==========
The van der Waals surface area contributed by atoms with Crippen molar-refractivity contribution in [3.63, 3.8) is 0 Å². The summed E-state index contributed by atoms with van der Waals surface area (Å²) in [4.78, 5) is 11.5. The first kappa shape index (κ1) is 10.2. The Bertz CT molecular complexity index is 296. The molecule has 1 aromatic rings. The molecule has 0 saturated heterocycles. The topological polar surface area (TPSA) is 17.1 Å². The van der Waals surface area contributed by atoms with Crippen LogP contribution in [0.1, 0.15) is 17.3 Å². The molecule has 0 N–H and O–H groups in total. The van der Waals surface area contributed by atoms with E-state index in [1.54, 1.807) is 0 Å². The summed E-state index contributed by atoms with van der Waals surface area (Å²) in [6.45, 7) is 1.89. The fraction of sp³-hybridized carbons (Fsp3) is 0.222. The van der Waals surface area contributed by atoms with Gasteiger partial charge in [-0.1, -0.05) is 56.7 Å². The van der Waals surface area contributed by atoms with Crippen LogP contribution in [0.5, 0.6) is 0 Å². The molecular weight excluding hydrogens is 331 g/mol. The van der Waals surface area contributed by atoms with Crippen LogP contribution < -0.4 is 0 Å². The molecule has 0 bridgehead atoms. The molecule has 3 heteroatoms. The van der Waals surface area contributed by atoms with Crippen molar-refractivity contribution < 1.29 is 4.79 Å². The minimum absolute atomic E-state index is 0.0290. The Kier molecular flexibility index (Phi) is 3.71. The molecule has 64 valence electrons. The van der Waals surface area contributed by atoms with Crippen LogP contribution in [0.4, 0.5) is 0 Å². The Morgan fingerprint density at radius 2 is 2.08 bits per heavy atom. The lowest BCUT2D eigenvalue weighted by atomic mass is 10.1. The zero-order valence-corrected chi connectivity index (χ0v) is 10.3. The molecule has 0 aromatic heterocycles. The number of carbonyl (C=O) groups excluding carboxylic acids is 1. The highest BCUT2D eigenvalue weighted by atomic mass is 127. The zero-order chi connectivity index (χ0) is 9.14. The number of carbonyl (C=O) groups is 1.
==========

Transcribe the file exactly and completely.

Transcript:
The van der Waals surface area contributed by atoms with Crippen molar-refractivity contribution in [3.63, 3.8) is 0 Å². The summed E-state index contributed by atoms with van der Waals surface area (Å²) in [4.78, 5) is 11.5. The first kappa shape index (κ1) is 10.2. The Bertz CT molecular complexity index is 296. The molecule has 1 aromatic rings. The molecule has 0 saturated heterocycles. The topological polar surface area (TPSA) is 17.1 Å². The van der Waals surface area contributed by atoms with Crippen LogP contribution in [0.1, 0.15) is 17.3 Å². The molecule has 0 N–H and O–H groups in total. The van der Waals surface area contributed by atoms with E-state index in [1.54, 1.807) is 0 Å². The summed E-state index contributed by atoms with van der Waals surface area (Å²) in [6.45, 7) is 1.89. The fraction of sp³-hybridized carbons (Fsp3) is 0.222. The van der Waals surface area contributed by atoms with Gasteiger partial charge in [-0.1, -0.05) is 56.7 Å². The van der Waals surface area contributed by atoms with Crippen LogP contribution in [0.5, 0.6) is 0 Å². The molecular weight excluding hydrogens is 331 g/mol. The van der Waals surface area contributed by atoms with Crippen LogP contribution < -0.4 is 0 Å². The molecule has 0 bridgehead atoms. The molecule has 3 heteroatoms. The van der Waals surface area contributed by atoms with Crippen molar-refractivity contribution < 1.29 is 4.79 Å². The minimum absolute atomic E-state index is 0.0290. The Kier molecular flexibility index (Phi) is 3.71. The molecule has 64 valence electrons. The van der Waals surface area contributed by atoms with Crippen LogP contribution in [0.4, 0.5) is 0 Å². The Morgan fingerprint density at radius 2 is 2.08 bits per heavy atom. The lowest BCUT2D eigenvalue weighted by atomic mass is 10.1. The zero-order valence-corrected chi connectivity index (χ0v) is 10.3. The molecule has 0 aromatic heterocycles. The number of carbonyl (C=O) groups excluding carboxylic acids is 1. The highest BCUT2D eigenvalue weighted by atomic mass is 127. The zero-order chi connectivity index (χ0) is 9.14. The number of carbonyl (C=O) groups is 1.